Leo, Greg and Lou, Jian and Van der Linden, Martin and Vorobeychik, Yevgeniy and Wooders, Myrna H., “Matching Soulmates.” Journal of Public Economic Theory. *forthcoming*

In Matching Soulmates, my co-authors and I study a a recursive process in matching that
forms coalitions that are mutually most-preferred by members of that coalition. We call this process the iterated matching of soulmates: *IMS*. We show that mechanisms that implement IMS have strong properties among those who are matched by IMS.

How many people can “usually” be matched by IMS? This depends a lot on the environment and structure of preferences. But what about in totally unstructured environments?

Here is some R code that takes advantage of R's array-centric functions and some custom operators to count the number of people that can be matched as soulmates in 10000 random 10-person stable roommates problems.

The core of this code is contained in the *whos_a_soulmate* function. This function is somewhat non-standard R code. It is inspired by the type of programming normally done in one of R's predecessors APL. Here is the function:

```
whos_a_soulmate <- function(p){which((p%r%rank%>%hadamard%r%min)==1)}
```

To see how this works, let's first setup an example preference matrix.

```
p <- matrix(c(3,1,2,1,3,2,2,1,3),3,3,byrow=TRUE)
p
```

```
## [,1] [,2] [,3]
## [1,] 3 1 2
## [2,] 1 3 2
## [3,] 2 1 3
```

Plyer 1 likes 2 best, player 2 likes 1 best, player 3 likes 2 best. Note that 1 and 2 are soulmates. We should find that 1 and 2 are soulmates in the first round of IMS.

The first step of the function ensures the matrix “p” is a ranking matrix. We apply the “rank” function to the “p” matrix by row using the by-row operator created here. Since “p” is already a ranking matrix, this does not do anything. It is more important once some players have been removed and we need to re-rank.

```
p %r% rank
```

```
## [,1] [,2] [,3]
## [1,] 3 1 2
## [2,] 1 3 2
## [3,] 2 1 3
```

Now we take take Hadamard product of the preference matrix with its own transpose by piping it to our “hadamard” function with the built-in R pipe.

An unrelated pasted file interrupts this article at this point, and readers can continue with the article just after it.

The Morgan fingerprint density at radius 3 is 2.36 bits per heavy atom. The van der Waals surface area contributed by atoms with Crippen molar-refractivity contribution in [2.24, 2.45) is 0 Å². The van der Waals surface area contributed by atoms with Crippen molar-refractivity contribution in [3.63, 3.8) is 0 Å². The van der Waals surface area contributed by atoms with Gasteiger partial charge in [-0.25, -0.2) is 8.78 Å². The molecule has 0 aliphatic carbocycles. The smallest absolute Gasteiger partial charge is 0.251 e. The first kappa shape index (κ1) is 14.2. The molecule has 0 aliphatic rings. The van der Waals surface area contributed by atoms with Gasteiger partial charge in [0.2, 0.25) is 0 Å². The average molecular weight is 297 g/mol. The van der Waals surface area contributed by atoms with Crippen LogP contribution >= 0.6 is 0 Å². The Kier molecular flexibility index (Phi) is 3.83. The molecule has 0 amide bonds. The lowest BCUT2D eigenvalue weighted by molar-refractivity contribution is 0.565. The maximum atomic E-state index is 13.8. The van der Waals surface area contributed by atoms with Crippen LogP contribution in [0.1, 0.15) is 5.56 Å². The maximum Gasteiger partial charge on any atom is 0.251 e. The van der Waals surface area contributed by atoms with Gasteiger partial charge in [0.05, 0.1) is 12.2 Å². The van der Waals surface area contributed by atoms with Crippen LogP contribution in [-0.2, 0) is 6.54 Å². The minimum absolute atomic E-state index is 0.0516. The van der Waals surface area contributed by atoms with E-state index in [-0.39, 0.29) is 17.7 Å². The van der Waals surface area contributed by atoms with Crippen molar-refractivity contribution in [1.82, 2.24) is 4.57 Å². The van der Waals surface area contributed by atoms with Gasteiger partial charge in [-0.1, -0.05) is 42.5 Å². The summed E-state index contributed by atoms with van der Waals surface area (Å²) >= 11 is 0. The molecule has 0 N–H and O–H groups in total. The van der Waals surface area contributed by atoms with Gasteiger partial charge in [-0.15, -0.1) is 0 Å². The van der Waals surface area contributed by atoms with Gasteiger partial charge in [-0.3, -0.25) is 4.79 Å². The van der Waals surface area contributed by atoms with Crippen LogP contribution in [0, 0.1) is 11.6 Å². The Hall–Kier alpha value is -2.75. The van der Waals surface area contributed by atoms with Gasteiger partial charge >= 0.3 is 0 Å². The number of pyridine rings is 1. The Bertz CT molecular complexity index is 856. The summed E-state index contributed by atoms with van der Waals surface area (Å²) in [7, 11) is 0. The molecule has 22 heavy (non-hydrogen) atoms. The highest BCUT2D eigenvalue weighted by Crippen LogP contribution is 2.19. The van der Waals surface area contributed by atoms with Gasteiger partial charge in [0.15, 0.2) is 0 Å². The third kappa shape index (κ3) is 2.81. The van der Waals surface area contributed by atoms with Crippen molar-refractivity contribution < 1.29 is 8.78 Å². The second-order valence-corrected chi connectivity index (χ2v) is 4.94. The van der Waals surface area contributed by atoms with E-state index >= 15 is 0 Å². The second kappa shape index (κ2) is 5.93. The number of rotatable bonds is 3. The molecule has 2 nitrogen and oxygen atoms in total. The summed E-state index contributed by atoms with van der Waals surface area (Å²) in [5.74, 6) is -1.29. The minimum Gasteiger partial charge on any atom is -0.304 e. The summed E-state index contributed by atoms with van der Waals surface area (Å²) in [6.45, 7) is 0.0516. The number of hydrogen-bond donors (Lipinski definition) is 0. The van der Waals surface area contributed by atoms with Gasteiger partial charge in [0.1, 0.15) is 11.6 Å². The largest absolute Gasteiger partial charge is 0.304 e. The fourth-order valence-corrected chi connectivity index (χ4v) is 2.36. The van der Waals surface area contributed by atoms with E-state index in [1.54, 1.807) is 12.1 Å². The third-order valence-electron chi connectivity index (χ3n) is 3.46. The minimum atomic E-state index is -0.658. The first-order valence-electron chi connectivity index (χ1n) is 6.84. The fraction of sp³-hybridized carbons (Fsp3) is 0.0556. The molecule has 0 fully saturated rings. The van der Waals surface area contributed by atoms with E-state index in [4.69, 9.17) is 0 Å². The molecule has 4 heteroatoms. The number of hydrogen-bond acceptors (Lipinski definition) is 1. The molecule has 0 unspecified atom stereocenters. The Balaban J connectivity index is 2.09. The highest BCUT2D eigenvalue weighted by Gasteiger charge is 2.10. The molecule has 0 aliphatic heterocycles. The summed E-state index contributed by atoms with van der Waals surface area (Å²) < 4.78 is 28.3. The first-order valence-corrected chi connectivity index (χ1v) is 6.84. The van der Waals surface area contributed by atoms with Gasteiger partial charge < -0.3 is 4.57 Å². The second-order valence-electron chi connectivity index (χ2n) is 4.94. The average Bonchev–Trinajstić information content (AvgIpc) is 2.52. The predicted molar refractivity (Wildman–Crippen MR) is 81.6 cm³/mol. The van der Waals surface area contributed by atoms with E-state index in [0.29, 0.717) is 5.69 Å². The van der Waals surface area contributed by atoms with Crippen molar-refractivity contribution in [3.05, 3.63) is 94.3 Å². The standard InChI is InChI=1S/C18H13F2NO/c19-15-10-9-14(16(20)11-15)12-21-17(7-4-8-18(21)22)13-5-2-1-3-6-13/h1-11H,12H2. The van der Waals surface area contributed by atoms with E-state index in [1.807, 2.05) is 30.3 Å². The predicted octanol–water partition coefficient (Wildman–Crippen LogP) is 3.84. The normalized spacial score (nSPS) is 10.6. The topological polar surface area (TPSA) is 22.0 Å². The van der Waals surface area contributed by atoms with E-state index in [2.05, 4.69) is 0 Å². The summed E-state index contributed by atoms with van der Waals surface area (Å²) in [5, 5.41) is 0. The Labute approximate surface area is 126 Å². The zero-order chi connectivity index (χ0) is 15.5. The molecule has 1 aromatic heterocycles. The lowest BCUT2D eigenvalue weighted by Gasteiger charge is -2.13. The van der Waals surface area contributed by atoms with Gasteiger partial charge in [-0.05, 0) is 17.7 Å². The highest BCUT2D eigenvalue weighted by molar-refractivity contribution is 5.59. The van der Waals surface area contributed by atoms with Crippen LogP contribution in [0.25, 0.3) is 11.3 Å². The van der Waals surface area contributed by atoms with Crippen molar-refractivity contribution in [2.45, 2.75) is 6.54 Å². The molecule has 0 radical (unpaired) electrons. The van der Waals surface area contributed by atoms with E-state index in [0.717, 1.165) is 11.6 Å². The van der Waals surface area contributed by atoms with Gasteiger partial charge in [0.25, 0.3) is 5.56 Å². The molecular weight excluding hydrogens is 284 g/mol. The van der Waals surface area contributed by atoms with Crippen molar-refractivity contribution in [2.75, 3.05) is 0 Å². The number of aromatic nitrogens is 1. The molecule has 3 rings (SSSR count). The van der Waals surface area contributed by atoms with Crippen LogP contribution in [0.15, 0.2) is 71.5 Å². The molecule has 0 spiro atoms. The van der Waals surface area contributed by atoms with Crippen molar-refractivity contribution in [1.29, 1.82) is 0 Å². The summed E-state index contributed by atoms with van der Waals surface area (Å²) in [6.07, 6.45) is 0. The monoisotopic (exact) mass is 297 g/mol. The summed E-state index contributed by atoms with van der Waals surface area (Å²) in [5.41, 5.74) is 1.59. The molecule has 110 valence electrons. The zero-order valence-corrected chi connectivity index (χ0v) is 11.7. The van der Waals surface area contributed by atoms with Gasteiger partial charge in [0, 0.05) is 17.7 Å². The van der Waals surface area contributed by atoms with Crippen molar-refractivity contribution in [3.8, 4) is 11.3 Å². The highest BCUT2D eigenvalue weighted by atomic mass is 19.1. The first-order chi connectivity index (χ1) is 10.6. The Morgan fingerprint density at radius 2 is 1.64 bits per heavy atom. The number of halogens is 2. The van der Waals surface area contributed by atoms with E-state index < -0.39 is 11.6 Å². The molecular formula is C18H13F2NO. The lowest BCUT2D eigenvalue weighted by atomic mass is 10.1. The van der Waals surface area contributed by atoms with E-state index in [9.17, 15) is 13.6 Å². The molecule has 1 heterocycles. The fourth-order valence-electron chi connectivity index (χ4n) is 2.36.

```
p %r% rank %>% hadamard
```

```
## [,1] [,2] [,3]
## [1,] 9 1 4
## [2,] 1 9 2
## [3,] 4 2 9
```

Note how off diagonal 1's in this matrix represent positions where both players prefer eachother most. We want to pull these players who have a 1 in their row. To do this, we pipe what we have to the “min” function using our by-row operator. If a 1 is present, that player has a soulmate.

```
p %r% rank %>% hadamard %r% min
```

```
## [,1] [,2] [,3]
## [1,] 1 1 2
```

Note that 1 and 2 have a “1” here, indicating that players 1 and 2 have a soulmate from this group. Select just these players, we compare this vector to 1. The indicies that map to “TRUE” are players who have a soulmate.

```
p %r% rank %>% hadamard %r% min == 1
```

```
## [,1] [,2] [,3]
## [1,] TRUE TRUE FALSE
```

We see now that players 1 and 2 have a soulmate. We can now remove these players by using our remove operator “%rm%”.

```
p <- p %rm% whos_a_soulmate(p) %>% as.matrix
p
```

```
## [,1]
## [1,] 3
```

What we get is the remainder of the preference matrix “p” after removing soulmates. We only have player 3 left. Note that player 3 originally ranked being “alone” as third-best. That's why a 3 shows up here. Let's pipe this to rank again to have the player(s) rerank their potential partners.

```
p %r% rank
```

```
## [,1]
## [1,] 1
```

Now we can run the process again.

```
p <- p %rm% whos_a_soulmate(p)
p
```

```
## <0 x 0 matrix>
```

Since being alone is the only outcome left, player 3 is a solemate-group-of-one and is removed. This demonstrates how the “IMS” function proceeds. It calls “remove_soulmates”. If anyone is removed, “IMS” calls itself. If there is no one to remove or no one further can be removed, the function returns the remaining preference matrix.

```
#Operator "m %r% f" applies function "f" to matrix "m" by rows.
`%r%` <- function(m,f){t(apply(m,1,match.fun(f)))}
#Operator "m %rm% i" removes rows and column indicies "i" from matrix "m".
`%rm%` <- function(m,i){if(length(i)>0){m[-i,-i]}else{m}}
#Operator applies function "f" across list "l" with sapply.
`%s%` <- function(l,f){sapply(l,match.fun(f))}
#Returns Hadamard product of matrix m with its transpose.
hadamard <- function(m){m * t(m)}
#Given preference matrix, returns vector of player indicies who are first-order soulmates.
whos_a_soulmate <- function(p){which((p%r%rank%>%hadamard%r%min)==1)}
#Removes first order soulmates from preference matrix p.
remove_soulmates <- function(p){p %rm% whos_a_soulmate(p) %>% as.matrix}
#Recursively applies remove_soulmates until there's none left to remove.
ims <- function(p){if(dim(p)[1]==0 || identical(remove_soulmates(p),p)){p}else{ims(remove_soulmates(p))}}
#Create a random roommates preference matrix with "dim" players.
create_preference <- function(dim){
p <- matrix(runif(dim*dim),dim,dim,byrow=TRUE)
diag(p)<- 1
p %r% rank
}
#Set up parameters. "dim" is the number of players. "n" is the number of random trials.
dim <- 10
n <- 100
#Create List of "n" Preference Matricies with "dim" players.
preference_list <- lapply(1:n,function(x){create_preference(dim)})
#Apply IMS to the list of preferences then count the number of players remaining.
remaining <- preference_list %s% ims %s% dim
#Get the number of players removed by IMS.
removed <- dim - remaining[1,]
#Make a table of frequencies of the number of removed players.
removed %>% table/n
```

```
## .
## 0 2 4 6 10
## 0.39 0.33 0.17 0.04 0.07
```